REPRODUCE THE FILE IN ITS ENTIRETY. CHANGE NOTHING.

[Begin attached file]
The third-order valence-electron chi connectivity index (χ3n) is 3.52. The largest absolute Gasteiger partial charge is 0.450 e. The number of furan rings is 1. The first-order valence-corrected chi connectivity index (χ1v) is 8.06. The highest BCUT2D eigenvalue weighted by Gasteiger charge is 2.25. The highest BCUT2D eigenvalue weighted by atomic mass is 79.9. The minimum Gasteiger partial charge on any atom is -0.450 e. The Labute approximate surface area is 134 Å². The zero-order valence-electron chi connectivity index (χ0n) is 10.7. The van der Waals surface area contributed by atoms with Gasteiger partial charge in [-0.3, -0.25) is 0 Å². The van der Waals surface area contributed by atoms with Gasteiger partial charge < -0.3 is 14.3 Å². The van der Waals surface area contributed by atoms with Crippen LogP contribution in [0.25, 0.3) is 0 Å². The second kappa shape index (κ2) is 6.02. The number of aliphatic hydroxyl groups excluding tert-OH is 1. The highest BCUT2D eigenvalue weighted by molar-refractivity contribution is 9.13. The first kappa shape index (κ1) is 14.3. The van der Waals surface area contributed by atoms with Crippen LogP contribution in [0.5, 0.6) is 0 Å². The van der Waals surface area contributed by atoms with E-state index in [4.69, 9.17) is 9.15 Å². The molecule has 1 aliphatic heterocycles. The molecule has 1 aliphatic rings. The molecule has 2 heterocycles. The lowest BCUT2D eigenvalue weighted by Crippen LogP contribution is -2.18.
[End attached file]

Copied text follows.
The third-order valence-electron chi connectivity index (χ3n) is 3.52. The largest absolute Gasteiger partial charge is 0.450 e. The number of furan rings is 1. The first-order valence-corrected chi connectivity index (χ1v) is 8.06. The highest BCUT2D eigenvalue weighted by Gasteiger charge is 2.25. The highest BCUT2D eigenvalue weighted by atomic mass is 79.9. The minimum Gasteiger partial charge on any atom is -0.450 e. The Labute approximate surface area is 134 Å². The zero-order valence-electron chi connectivity index (χ0n) is 10.7. The van der Waals surface area contributed by atoms with Gasteiger partial charge in [-0.3, -0.25) is 0 Å². The van der Waals surface area contributed by atoms with Gasteiger partial charge < -0.3 is 14.3 Å². The van der Waals surface area contributed by atoms with Crippen LogP contribution in [0.25, 0.3) is 0 Å². The second kappa shape index (κ2) is 6.02. The number of aliphatic hydroxyl groups excluding tert-OH is 1. The highest BCUT2D eigenvalue weighted by molar-refractivity contribution is 9.13. The first kappa shape index (κ1) is 14.3. The van der Waals surface area contributed by atoms with Crippen LogP contribution in [0.5, 0.6) is 0 Å². The van der Waals surface area contributed by atoms with E-state index in [4.69, 9.17) is 9.15 Å². The molecule has 1 aliphatic heterocycles. The molecule has 1 aliphatic rings. The molecule has 2 heterocycles. The lowest BCUT2D eigenvalue weighted by Crippen LogP contribution is -2.18.